In the early 1950s, Bill owned a south Florida concrete construction firm that poured pool decks, as well as a chemical manufacturing company that supplied concrete additives.
At the time, many patios and pool decks in the region were constructed of coral stone. This material was taken from the ocean and cut into slabs and used much like flagstone is today. The work was beautiful, but because of the high humidity it would turn black with mold.
To solve this problem, Bill developed an alternative to the coral stone. First was a mixture of sand and cement on freshly poured concrete that duplicated the texture of the coral stone, as well as a chemical additive to make this material more workable. Most importantly, the product didn’t mold. In addition, it resulted in a nonskid surface, so it was perfect for pool decks. This solution became Bill’s first major contribution to the decorative industry.
Today, this invention is generally known as Cool Deck, as it has properties that cause it to be cooler than gray concrete in warmer climates.
A few years later, Bill left Florida and headed west to Tucson, Ariz. He brought with him the formulas for his concrete additives and founded Mortex Manufacturing. He also continued with his construction interests by installing swimming pool decks using his installation technique and additives.
Shortly thereafter, he taught others to install this system and hung up his trowel to focus on manufacturing.
After nearly a decade, Bill left Mortex Manufacturing and headed even further west, this time to northern California. It was there he founded Stegmeier Corp. in 1968, for which he is best known in the industry.
At about this time, Bill introduced the very first cantilever deck form made of expanded polystyrene (Styrofoam). His industry-changing forming product replaced precast coping stones, and this type of forming method is still used in the majority of in-ground swimming pool installations today.
“Bill’s creative solutions have always been rooted in solving challenges in construction applications. Unlike with many inventors, the profitability or marketability of an idea was always at the end of his process,” says Bill’s son, Bud.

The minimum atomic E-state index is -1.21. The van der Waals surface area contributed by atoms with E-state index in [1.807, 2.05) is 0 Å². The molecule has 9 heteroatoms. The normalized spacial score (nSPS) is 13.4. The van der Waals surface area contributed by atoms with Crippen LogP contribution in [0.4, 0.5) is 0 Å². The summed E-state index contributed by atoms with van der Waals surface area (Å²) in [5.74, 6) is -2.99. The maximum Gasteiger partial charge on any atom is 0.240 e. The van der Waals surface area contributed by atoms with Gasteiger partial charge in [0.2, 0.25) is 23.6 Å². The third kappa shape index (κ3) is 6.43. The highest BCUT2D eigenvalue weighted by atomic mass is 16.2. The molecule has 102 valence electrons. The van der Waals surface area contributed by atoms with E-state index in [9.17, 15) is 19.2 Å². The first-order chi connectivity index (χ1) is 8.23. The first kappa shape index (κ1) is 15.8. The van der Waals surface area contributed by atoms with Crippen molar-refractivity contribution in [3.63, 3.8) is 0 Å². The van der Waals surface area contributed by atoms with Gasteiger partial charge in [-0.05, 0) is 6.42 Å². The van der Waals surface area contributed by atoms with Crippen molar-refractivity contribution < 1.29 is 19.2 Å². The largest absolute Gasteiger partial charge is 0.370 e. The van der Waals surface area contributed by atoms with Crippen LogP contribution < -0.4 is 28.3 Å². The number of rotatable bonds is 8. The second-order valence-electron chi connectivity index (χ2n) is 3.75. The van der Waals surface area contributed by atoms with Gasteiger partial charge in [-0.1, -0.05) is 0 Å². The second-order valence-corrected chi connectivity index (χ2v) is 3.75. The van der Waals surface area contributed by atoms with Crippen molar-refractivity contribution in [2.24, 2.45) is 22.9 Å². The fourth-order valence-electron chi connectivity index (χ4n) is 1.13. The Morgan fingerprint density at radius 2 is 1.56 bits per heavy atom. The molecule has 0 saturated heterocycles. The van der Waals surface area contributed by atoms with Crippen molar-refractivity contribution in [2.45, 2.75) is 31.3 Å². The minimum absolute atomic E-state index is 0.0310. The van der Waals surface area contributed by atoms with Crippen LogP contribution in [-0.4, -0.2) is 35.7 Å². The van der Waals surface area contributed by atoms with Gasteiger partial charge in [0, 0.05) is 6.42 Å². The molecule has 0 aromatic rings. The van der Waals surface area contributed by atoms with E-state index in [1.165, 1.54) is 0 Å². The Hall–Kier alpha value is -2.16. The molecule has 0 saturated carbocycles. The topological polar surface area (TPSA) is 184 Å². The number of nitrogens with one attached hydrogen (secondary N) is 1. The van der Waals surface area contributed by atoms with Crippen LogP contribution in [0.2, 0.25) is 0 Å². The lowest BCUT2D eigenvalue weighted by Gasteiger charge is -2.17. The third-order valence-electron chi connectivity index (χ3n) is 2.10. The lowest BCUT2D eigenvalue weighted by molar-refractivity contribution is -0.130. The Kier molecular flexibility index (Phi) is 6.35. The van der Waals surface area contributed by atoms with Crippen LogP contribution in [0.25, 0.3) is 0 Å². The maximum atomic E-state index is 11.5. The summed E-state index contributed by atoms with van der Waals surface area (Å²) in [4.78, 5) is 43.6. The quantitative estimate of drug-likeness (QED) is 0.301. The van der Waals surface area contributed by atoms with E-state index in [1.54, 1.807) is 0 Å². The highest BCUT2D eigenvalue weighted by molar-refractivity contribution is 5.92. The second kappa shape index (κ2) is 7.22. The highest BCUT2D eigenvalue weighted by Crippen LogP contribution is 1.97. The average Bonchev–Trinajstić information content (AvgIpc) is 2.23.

In fact, many products in the industry today date back to one of Bill’s nearly 60 patents, including the removable top and other deck drains, a variety of deck forms, installation tools, and many more.
After nearly half a century in the industry, Bill passed the leadership of Stegmeier Corp. on to the team of partners, including his son Bud, who own and operate the company now known as Stegmeier LLC.
Even though Bill is enjoying retirement, he maintains an office at the company, regularly contributes to the development of new products and remains a valuable member of the Stegmeier team.
“Bill has always been the classic example of the American entrepreneur, but more importantly to me, my father has always shown me through example what true work ethics and integrity should be,” Bud says.
For most people, retirement means a lifetime of sleeping in, taking vacations, and lunches with friends or family. Not for Barbara Sargent.
Sargent had a prestigious career at Lambert Landscape Co. beginning in 1972 until the early 1990s. She rose to the position of vice president, where she was responsible for marketing, customer service and the retail division. It was during her tenure there that she was introduced to Epmar Corp.’s Kemiko stains and coatings and the idea of decorative concrete.
As part of retirement negotiations with Lambert, she agreed to stay three more years, and in turn, would be allowed to take on the company’s distributorship of Kemiko products.
Why would someone give up the retired life to distribute a product that somebody else manufactured?
“I was so intrigued by the trendless concept,” she says. “Back then, decorative concrete staining was extremely commercial. The backbone of my business plan was to expand the interest of everyone involved in the residential marketplace.”
So for years, Barbara and her husband “Sarge” worked tirelessly to expand Kemiko’s presence. Through advertising, trade events and home improvement shows, Kemiko achieved national recognition as a leading decorative concrete supplier in the residential sector.
Thanks in part to their leadership, decorative concrete was no longer used just for commercial applications.
“We worked relentlessly to promote the ‘concrete concept.’ We were challenging the old idea of traditional floor building materials and convincing people to think decorative concrete could be in the home,” she says.